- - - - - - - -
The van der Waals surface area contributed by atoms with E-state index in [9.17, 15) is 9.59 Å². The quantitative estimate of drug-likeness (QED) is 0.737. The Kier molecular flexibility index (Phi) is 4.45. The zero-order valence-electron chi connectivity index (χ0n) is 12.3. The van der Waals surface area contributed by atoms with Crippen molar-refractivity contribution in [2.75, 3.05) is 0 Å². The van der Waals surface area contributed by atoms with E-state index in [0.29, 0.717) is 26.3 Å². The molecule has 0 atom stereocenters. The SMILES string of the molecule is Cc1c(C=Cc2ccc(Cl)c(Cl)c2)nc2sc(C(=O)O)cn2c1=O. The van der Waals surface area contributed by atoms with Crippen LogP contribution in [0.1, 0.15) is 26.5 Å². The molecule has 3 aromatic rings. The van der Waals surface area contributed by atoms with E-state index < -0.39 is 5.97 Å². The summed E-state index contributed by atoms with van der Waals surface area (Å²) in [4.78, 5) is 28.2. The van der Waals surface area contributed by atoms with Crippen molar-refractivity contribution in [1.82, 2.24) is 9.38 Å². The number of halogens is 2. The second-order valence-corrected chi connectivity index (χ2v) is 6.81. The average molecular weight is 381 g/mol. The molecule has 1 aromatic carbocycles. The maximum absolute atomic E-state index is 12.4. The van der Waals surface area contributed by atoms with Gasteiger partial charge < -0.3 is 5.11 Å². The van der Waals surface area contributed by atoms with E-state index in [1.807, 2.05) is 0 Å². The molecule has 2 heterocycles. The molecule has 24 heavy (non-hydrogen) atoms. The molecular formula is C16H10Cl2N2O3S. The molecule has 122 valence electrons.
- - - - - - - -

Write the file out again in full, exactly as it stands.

The van der Waals surface area contributed by atoms with E-state index in [9.17, 15) is 9.59 Å². The quantitative estimate of drug-likeness (QED) is 0.737. The Kier molecular flexibility index (Phi) is 4.45. The zero-order valence-electron chi connectivity index (χ0n) is 12.3. The van der Waals surface area contributed by atoms with Crippen molar-refractivity contribution in [2.75, 3.05) is 0 Å². The van der Waals surface area contributed by atoms with E-state index in [0.29, 0.717) is 26.3 Å². The molecule has 0 atom stereocenters. The SMILES string of the molecule is Cc1c(C=Cc2ccc(Cl)c(Cl)c2)nc2sc(C(=O)O)cn2c1=O. The van der Waals surface area contributed by atoms with Crippen LogP contribution in [0.1, 0.15) is 26.5 Å². The molecule has 3 aromatic rings. The van der Waals surface area contributed by atoms with E-state index < -0.39 is 5.97 Å². The summed E-state index contributed by atoms with van der Waals surface area (Å²) in [4.78, 5) is 28.2. The van der Waals surface area contributed by atoms with Crippen molar-refractivity contribution in [1.82, 2.24) is 9.38 Å². The number of halogens is 2. The second-order valence-corrected chi connectivity index (χ2v) is 6.81. The average molecular weight is 381 g/mol. The molecule has 1 aromatic carbocycles. The maximum absolute atomic E-state index is 12.4. The van der Waals surface area contributed by atoms with Gasteiger partial charge < -0.3 is 5.11 Å². The van der Waals surface area contributed by atoms with E-state index in [1.807, 2.05) is 0 Å². The molecule has 2 heterocycles. The molecule has 24 heavy (non-hydrogen) atoms. The molecular formula is C16H10Cl2N2O3S. The molecule has 122 valence electrons.